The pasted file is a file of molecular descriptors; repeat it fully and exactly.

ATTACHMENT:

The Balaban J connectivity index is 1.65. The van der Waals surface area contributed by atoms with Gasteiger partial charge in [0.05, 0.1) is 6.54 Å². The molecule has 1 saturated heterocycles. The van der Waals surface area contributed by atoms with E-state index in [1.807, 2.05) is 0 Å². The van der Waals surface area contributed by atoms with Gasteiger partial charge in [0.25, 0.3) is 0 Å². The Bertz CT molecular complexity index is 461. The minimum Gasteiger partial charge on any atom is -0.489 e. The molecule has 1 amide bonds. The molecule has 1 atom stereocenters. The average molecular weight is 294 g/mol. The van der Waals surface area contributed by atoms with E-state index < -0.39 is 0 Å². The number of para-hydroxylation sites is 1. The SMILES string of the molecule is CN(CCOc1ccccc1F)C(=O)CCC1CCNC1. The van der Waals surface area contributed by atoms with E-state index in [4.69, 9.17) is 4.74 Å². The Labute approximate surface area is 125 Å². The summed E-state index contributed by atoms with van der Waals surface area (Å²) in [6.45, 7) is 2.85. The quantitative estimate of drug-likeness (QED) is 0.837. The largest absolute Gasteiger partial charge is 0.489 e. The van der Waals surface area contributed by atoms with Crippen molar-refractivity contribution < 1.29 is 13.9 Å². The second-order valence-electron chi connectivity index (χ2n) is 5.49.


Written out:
The Balaban J connectivity index is 1.65. The van der Waals surface area contributed by atoms with Gasteiger partial charge in [0.05, 0.1) is 6.54 Å². The molecule has 1 saturated heterocycles. The van der Waals surface area contributed by atoms with E-state index in [1.807, 2.05) is 0 Å². The van der Waals surface area contributed by atoms with Gasteiger partial charge in [0.25, 0.3) is 0 Å². The Bertz CT molecular complexity index is 461. The minimum Gasteiger partial charge on any atom is -0.489 e. The molecule has 1 amide bonds. The molecule has 1 atom stereocenters. The average molecular weight is 294 g/mol. The van der Waals surface area contributed by atoms with E-state index < -0.39 is 0 Å². The number of para-hydroxylation sites is 1. The SMILES string of the molecule is CN(CCOc1ccccc1F)C(=O)CCC1CCNC1. The van der Waals surface area contributed by atoms with E-state index in [4.69, 9.17) is 4.74 Å². The Labute approximate surface area is 125 Å². The summed E-state index contributed by atoms with van der Waals surface area (Å²) in [6.45, 7) is 2.85. The quantitative estimate of drug-likeness (QED) is 0.837. The largest absolute Gasteiger partial charge is 0.489 e. The van der Waals surface area contributed by atoms with Crippen molar-refractivity contribution < 1.29 is 13.9 Å². The second-order valence-electron chi connectivity index (χ2n) is 5.49.